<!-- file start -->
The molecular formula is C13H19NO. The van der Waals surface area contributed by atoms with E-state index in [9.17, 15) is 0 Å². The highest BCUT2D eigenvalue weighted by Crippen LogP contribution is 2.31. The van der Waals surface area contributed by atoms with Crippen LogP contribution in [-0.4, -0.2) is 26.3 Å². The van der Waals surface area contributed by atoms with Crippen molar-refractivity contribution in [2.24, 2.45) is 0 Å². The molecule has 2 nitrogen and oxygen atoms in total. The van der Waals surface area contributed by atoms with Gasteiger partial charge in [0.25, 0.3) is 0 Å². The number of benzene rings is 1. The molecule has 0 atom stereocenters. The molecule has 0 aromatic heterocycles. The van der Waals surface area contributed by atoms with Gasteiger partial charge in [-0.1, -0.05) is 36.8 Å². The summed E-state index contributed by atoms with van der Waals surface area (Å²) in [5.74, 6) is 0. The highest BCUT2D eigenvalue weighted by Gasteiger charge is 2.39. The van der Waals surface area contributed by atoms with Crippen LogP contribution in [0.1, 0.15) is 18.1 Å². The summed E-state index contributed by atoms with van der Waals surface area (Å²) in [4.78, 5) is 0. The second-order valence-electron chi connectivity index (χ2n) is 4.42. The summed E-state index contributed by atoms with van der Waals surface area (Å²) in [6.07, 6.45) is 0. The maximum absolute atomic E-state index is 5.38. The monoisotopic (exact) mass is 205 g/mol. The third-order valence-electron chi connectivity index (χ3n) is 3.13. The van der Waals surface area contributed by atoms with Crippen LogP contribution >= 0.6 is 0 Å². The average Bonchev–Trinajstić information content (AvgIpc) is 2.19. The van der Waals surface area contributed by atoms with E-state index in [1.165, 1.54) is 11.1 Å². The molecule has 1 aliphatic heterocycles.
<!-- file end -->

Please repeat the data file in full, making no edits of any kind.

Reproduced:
The molecular formula is C13H19NO. The van der Waals surface area contributed by atoms with E-state index in [9.17, 15) is 0 Å². The highest BCUT2D eigenvalue weighted by Crippen LogP contribution is 2.31. The van der Waals surface area contributed by atoms with Crippen LogP contribution in [-0.4, -0.2) is 26.3 Å². The van der Waals surface area contributed by atoms with Crippen molar-refractivity contribution in [2.24, 2.45) is 0 Å². The molecule has 2 nitrogen and oxygen atoms in total. The van der Waals surface area contributed by atoms with Gasteiger partial charge in [0.25, 0.3) is 0 Å². The number of benzene rings is 1. The molecule has 0 atom stereocenters. The molecule has 0 aromatic heterocycles. The van der Waals surface area contributed by atoms with Gasteiger partial charge in [-0.1, -0.05) is 36.8 Å². The summed E-state index contributed by atoms with van der Waals surface area (Å²) in [5.74, 6) is 0. The highest BCUT2D eigenvalue weighted by Gasteiger charge is 2.39. The van der Waals surface area contributed by atoms with Crippen LogP contribution in [0.1, 0.15) is 18.1 Å². The summed E-state index contributed by atoms with van der Waals surface area (Å²) in [4.78, 5) is 0. The second-order valence-electron chi connectivity index (χ2n) is 4.42. The summed E-state index contributed by atoms with van der Waals surface area (Å²) in [6.07, 6.45) is 0. The maximum absolute atomic E-state index is 5.38. The monoisotopic (exact) mass is 205 g/mol. The third-order valence-electron chi connectivity index (χ3n) is 3.13. The van der Waals surface area contributed by atoms with Crippen LogP contribution >= 0.6 is 0 Å². The average Bonchev–Trinajstić information content (AvgIpc) is 2.19. The van der Waals surface area contributed by atoms with E-state index in [1.165, 1.54) is 11.1 Å². The molecule has 1 aliphatic heterocycles.